Since the inception of the NBA, the draft has been seen as a way for teams to immediately improve upon their rosters from one year to the next.
With the draft lottery in place, the more a team loses, the higher their odds of earning a high draft pick the following summer, which they can then use to acquire who they hope will be their next franchise cornerstone. Of course, it’s not just the high draft picks that pan out. Sometimes, players taken late on draft night end up having careers that exceed those of their counterparts selected far earlier.
Nevertheless, as you’re about to see, it’s usually the higher draft picks who end up putting up the monster numbers, even if there are a few late first-rounders and second-rounders with eye-popping totals in their own right.
Below, we break down the top scorers ever by draft position.
(Editor’s note: The point totals used in this article include both regular season and playoff scoring.)
No. 1 pick: Kareem Abdul-Jabbar
Not just the leading scorer for No. 1 overall picks but the leading scorer in league history, Kareem Abdul-Jabbar averaged at least 30 points nightly four times in his career, and at least 20 points nightly a shocking 17 times throughout his time in the NBA. Thanks to his longevity and feathery sky-hook shot, Abdul-Jabbar is the greatest point-producer the Association has ever seen.
No. 2 pick: Jerry West
He made 14 All-Star teams in his career, won one championship and led the league in scoring in 1969-70. Jerry West ranks second all-time in scoring for the Los Angeles Lakers. His 27 points per game for his career is the sixth-highest scoring average in NBA history. West’s pull-up jumper is widely considered one of the most aesthetically pleasing shots ever.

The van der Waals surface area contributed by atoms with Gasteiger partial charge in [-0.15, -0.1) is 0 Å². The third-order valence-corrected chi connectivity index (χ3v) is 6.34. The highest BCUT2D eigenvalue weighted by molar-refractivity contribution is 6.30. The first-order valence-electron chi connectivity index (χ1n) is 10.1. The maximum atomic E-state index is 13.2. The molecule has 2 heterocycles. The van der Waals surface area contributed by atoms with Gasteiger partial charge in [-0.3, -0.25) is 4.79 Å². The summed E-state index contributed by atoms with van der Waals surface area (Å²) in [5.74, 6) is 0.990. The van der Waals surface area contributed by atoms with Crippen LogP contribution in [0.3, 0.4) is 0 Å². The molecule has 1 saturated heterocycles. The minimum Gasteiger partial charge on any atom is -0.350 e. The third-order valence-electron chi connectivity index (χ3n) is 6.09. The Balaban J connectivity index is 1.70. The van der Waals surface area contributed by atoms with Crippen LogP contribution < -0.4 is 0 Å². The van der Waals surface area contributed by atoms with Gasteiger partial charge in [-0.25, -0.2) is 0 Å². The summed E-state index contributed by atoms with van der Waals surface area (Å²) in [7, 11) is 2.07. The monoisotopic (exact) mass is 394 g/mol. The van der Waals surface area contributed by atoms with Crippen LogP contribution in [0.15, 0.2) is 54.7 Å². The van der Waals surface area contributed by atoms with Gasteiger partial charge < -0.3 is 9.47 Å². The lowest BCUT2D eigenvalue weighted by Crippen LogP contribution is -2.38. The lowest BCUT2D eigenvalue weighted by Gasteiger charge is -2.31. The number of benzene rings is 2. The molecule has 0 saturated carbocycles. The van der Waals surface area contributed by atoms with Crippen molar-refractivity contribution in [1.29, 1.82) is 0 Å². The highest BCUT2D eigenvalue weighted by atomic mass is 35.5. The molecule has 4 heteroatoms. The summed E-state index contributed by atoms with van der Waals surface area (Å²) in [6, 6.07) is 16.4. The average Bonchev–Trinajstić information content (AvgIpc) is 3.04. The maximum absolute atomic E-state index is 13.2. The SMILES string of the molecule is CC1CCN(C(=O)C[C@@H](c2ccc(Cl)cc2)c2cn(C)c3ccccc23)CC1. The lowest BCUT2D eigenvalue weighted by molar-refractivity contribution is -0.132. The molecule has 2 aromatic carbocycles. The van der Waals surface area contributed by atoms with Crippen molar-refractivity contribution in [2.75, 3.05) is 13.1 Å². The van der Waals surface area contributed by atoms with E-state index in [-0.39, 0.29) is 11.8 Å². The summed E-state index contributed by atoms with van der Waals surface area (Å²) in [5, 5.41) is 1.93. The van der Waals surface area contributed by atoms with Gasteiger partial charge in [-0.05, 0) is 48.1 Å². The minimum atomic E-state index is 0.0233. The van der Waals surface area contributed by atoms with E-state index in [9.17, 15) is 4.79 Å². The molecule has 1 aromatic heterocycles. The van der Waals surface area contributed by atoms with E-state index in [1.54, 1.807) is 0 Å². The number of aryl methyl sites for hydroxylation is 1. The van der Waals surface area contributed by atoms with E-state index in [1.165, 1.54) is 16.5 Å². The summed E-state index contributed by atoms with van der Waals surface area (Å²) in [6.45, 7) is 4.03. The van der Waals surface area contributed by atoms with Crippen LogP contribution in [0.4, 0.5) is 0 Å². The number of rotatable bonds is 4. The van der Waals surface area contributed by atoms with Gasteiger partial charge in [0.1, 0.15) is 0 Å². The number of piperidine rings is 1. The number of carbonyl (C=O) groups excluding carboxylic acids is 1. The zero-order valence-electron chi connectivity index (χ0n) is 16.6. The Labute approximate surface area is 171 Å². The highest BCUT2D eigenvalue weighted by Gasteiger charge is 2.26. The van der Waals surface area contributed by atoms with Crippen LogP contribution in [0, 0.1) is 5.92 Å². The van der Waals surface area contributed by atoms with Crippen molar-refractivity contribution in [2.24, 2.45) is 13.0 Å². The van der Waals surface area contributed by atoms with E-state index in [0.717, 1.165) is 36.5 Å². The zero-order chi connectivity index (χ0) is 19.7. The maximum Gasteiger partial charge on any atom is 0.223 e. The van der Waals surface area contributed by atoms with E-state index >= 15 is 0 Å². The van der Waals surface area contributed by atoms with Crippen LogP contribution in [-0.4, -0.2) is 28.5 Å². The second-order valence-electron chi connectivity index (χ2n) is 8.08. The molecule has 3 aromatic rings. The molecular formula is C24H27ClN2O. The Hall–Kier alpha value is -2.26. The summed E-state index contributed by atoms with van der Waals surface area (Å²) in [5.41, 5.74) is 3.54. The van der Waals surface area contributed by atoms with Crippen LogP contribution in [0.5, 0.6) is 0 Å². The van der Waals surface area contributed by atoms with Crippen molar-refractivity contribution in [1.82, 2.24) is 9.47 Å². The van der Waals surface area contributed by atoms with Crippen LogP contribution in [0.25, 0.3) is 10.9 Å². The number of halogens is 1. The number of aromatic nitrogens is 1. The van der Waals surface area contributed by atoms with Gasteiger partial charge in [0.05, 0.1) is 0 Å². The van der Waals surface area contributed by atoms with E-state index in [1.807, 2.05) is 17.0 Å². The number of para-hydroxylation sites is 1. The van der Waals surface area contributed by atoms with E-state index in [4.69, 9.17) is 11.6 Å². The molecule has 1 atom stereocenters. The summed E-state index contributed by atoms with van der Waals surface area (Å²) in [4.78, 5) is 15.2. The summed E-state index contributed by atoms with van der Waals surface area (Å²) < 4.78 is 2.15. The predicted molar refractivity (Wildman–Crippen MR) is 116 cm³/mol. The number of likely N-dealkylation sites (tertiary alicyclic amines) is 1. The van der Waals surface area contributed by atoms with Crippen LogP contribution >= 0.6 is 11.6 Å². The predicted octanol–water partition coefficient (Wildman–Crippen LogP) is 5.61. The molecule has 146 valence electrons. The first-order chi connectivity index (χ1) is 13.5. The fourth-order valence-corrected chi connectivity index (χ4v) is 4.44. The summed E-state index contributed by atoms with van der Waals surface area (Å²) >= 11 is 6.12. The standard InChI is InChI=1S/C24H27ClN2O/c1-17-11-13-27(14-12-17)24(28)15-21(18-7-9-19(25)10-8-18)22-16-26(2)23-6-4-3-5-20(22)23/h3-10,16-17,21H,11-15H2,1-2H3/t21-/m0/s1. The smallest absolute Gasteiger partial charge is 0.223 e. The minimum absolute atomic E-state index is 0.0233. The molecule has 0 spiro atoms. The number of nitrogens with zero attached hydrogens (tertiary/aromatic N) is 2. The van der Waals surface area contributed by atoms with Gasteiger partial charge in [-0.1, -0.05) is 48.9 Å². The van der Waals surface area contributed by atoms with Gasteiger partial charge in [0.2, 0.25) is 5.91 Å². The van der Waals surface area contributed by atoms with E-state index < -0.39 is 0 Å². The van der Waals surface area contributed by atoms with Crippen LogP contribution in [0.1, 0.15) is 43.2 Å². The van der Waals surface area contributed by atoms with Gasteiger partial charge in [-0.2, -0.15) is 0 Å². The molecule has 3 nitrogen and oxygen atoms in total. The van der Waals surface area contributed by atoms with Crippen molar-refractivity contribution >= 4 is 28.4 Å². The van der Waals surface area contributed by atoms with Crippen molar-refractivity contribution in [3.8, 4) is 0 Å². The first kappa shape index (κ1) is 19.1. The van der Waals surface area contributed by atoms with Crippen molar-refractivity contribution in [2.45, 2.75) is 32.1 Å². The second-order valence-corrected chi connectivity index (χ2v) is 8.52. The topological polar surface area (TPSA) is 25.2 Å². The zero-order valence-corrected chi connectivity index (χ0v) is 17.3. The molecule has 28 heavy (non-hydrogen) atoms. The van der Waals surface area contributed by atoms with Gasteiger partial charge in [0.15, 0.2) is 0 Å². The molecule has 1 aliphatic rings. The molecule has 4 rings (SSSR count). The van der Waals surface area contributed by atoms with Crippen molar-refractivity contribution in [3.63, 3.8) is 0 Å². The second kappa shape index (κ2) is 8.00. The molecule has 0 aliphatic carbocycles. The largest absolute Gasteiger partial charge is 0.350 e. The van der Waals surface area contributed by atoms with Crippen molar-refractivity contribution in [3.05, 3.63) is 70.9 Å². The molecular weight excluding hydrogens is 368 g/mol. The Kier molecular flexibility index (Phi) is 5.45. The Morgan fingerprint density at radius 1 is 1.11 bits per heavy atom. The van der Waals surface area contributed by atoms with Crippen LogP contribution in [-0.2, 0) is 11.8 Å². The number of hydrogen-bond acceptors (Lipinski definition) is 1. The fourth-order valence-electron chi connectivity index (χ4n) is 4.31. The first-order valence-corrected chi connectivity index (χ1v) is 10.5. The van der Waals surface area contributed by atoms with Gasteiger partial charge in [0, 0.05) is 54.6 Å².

No. 3 pick: Michael Jordan
Only Wilt Chamberlain can match Michael Jordan’s career scoring average of 30.1 points per contest. Jordan, arguably the greatest player ever and the league’s most brutally effective perimeter scorer of all time, won an NBA-record 10 scoring titles during his playing days. Again, only Chamberlain, who won seven scoring titles of his own, can come close to matching that total.
No. 4 pick: Antawn Jamison
Antawn Jamison’s blend of awkward flip shots inside and spot-up three-point touch outside helped him forge a career as an underrated bucket-getter. The North Carolina product averaged at least 18 points nightly in 11 of his 17 seasons in the Association.
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